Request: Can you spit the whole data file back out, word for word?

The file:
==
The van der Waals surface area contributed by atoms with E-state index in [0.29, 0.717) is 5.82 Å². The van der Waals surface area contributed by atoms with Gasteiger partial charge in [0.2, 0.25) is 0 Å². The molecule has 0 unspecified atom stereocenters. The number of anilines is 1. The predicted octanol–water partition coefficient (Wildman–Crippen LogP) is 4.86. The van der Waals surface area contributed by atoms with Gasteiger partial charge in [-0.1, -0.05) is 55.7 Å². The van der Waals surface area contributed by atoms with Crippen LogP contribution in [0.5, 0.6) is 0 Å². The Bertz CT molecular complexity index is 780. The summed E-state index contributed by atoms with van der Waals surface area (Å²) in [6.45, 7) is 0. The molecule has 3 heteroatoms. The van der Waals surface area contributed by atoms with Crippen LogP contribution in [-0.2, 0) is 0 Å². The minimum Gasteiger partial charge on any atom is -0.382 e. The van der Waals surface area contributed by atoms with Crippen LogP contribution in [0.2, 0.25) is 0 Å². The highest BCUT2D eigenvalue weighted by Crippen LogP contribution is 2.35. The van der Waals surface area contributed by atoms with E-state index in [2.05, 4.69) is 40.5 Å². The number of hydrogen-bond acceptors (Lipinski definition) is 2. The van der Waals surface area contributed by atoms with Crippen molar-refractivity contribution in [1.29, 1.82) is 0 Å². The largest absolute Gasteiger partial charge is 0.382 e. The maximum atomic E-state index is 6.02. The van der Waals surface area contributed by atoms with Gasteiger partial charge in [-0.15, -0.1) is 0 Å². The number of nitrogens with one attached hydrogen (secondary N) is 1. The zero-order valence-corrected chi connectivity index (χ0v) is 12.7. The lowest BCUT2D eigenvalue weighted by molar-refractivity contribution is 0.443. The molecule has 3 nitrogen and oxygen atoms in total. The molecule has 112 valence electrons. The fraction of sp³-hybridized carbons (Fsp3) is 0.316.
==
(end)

The van der Waals surface area contributed by atoms with E-state index in [0.29, 0.717) is 5.82 Å². The van der Waals surface area contributed by atoms with Gasteiger partial charge in [0.2, 0.25) is 0 Å². The molecule has 0 unspecified atom stereocenters. The number of anilines is 1. The predicted octanol–water partition coefficient (Wildman–Crippen LogP) is 4.86. The van der Waals surface area contributed by atoms with Gasteiger partial charge in [-0.1, -0.05) is 55.7 Å². The van der Waals surface area contributed by atoms with Crippen LogP contribution in [0.5, 0.6) is 0 Å². The Bertz CT molecular complexity index is 780. The summed E-state index contributed by atoms with van der Waals surface area (Å²) in [6.45, 7) is 0. The molecule has 3 heteroatoms. The van der Waals surface area contributed by atoms with Crippen LogP contribution in [-0.2, 0) is 0 Å². The minimum Gasteiger partial charge on any atom is -0.382 e. The van der Waals surface area contributed by atoms with Crippen LogP contribution in [0.2, 0.25) is 0 Å². The highest BCUT2D eigenvalue weighted by Crippen LogP contribution is 2.35. The van der Waals surface area contributed by atoms with E-state index in [2.05, 4.69) is 40.5 Å². The number of hydrogen-bond acceptors (Lipinski definition) is 2. The van der Waals surface area contributed by atoms with Crippen molar-refractivity contribution in [1.29, 1.82) is 0 Å². The largest absolute Gasteiger partial charge is 0.382 e. The maximum atomic E-state index is 6.02. The van der Waals surface area contributed by atoms with Gasteiger partial charge in [-0.15, -0.1) is 0 Å². The number of nitrogens with one attached hydrogen (secondary N) is 1. The zero-order valence-corrected chi connectivity index (χ0v) is 12.7. The lowest BCUT2D eigenvalue weighted by molar-refractivity contribution is 0.443. The molecule has 3 nitrogen and oxygen atoms in total. The molecule has 112 valence electrons. The fraction of sp³-hybridized carbons (Fsp3) is 0.316.